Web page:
"Only a woman could have said these things" -- He obviously means that only a woman could say this and be taken seriously. In fact her whole post is a synthesis of things that men have said many times, and been dismissed.

    "Men spend their lives being expected to make the first move but risking rejection..." -- This is just a restatement of what Clarisse said.

    "...and, in today's politically correct world, risking vile accusations however timid or gentle their approach might be." This is him being "suspicious of women" probably "for reasons I find idiotic".

    According to you, he really is entitled to that. So where's the expression of unjust entitlement here?

    And where's the self-pity? He mentions rejection, which he probably finds painful. Ain't he entitled to his pain?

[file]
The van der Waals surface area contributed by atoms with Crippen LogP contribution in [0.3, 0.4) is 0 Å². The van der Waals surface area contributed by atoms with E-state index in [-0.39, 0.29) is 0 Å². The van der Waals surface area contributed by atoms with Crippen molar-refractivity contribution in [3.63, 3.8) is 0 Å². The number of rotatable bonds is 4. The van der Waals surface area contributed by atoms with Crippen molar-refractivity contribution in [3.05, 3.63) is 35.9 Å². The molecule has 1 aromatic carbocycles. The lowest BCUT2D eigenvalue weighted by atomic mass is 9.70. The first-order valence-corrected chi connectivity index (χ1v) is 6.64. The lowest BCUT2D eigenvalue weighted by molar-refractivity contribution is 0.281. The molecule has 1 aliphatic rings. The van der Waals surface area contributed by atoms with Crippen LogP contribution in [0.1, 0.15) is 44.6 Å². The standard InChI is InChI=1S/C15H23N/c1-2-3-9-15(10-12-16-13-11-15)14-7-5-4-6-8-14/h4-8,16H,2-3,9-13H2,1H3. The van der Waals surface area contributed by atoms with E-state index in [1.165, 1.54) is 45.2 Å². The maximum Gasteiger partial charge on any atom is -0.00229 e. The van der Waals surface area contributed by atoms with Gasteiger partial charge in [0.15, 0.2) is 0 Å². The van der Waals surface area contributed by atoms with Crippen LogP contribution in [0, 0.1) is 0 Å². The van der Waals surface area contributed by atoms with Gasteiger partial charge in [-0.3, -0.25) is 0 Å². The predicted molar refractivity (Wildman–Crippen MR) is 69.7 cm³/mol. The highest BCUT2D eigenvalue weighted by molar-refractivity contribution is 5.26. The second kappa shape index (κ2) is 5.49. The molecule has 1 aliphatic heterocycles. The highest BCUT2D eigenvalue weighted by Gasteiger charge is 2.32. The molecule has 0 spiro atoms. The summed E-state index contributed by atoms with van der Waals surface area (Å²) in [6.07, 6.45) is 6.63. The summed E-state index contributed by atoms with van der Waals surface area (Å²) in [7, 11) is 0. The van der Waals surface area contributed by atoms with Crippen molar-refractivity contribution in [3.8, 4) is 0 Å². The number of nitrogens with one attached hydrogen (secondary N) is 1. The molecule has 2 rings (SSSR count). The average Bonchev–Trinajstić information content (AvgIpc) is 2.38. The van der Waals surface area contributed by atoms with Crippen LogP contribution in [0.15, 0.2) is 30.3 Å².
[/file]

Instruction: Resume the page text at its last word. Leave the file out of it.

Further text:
"I guess I was drawn to her line about creepy men only hearing what they want to hear because I see that so often among MRAs."

    I think Amanda only hears what she wants to hear.

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  13. Here's the full comment from which the second of Amanda's quotes came:

    Well, all this is well and good, if you're at least moderately good looking as a guy. Being fat, short, and prematurely balding, I've just accepted that the creep label is going to be affixed to me, no matter what I do.

    I do club photography, and it takes a huge amount of work to not weird out the performers or club goers while taking pictures - people look at me and make certain assumptions about how pathetic / gross I am. Happens all the time, from what friends of mine have told me. Once people get to know me, it isn't an issue anymore, but appearances matter.

    Those points the author talk about are not bad ideas, but the raw facts are that someone who looks like me is so far from most peoples' realm of sexual attractiveness that the "creep" label will be around for a long, long time. No one wants to know that the fat guy's horny.